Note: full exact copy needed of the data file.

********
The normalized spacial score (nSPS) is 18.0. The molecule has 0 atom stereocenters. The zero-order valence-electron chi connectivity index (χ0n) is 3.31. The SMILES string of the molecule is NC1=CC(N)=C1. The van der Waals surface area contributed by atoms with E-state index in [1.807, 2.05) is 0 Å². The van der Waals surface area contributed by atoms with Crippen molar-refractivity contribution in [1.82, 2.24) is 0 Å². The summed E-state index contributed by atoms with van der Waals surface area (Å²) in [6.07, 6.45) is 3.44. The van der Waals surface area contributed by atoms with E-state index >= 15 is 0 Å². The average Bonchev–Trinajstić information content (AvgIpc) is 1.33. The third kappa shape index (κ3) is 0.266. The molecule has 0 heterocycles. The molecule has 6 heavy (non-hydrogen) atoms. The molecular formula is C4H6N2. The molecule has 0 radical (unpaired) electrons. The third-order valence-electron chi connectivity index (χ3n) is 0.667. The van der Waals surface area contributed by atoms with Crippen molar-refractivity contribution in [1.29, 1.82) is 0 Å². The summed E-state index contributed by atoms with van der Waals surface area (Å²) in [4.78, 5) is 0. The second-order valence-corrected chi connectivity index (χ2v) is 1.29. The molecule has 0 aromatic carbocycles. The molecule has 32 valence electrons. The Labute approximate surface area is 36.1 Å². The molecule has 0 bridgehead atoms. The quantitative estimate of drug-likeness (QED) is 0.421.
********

The normalized spacial score (nSPS) is 18.0. The molecule has 0 atom stereocenters. The zero-order valence-electron chi connectivity index (χ0n) is 3.31. The SMILES string of the molecule is NC1=CC(N)=C1. The van der Waals surface area contributed by atoms with E-state index in [1.807, 2.05) is 0 Å². The van der Waals surface area contributed by atoms with Crippen molar-refractivity contribution in [1.82, 2.24) is 0 Å². The summed E-state index contributed by atoms with van der Waals surface area (Å²) in [6.07, 6.45) is 3.44. The van der Waals surface area contributed by atoms with E-state index >= 15 is 0 Å². The average Bonchev–Trinajstić information content (AvgIpc) is 1.33. The third kappa shape index (κ3) is 0.266. The molecule has 0 heterocycles. The molecule has 6 heavy (non-hydrogen) atoms. The molecular formula is C4H6N2. The molecule has 0 radical (unpaired) electrons. The third-order valence-electron chi connectivity index (χ3n) is 0.667. The van der Waals surface area contributed by atoms with Crippen molar-refractivity contribution in [1.29, 1.82) is 0 Å². The summed E-state index contributed by atoms with van der Waals surface area (Å²) in [4.78, 5) is 0. The second-order valence-corrected chi connectivity index (χ2v) is 1.29. The molecule has 0 aromatic carbocycles. The molecule has 32 valence electrons. The Labute approximate surface area is 36.1 Å². The molecule has 0 bridgehead atoms. The quantitative estimate of drug-likeness (QED) is 0.421.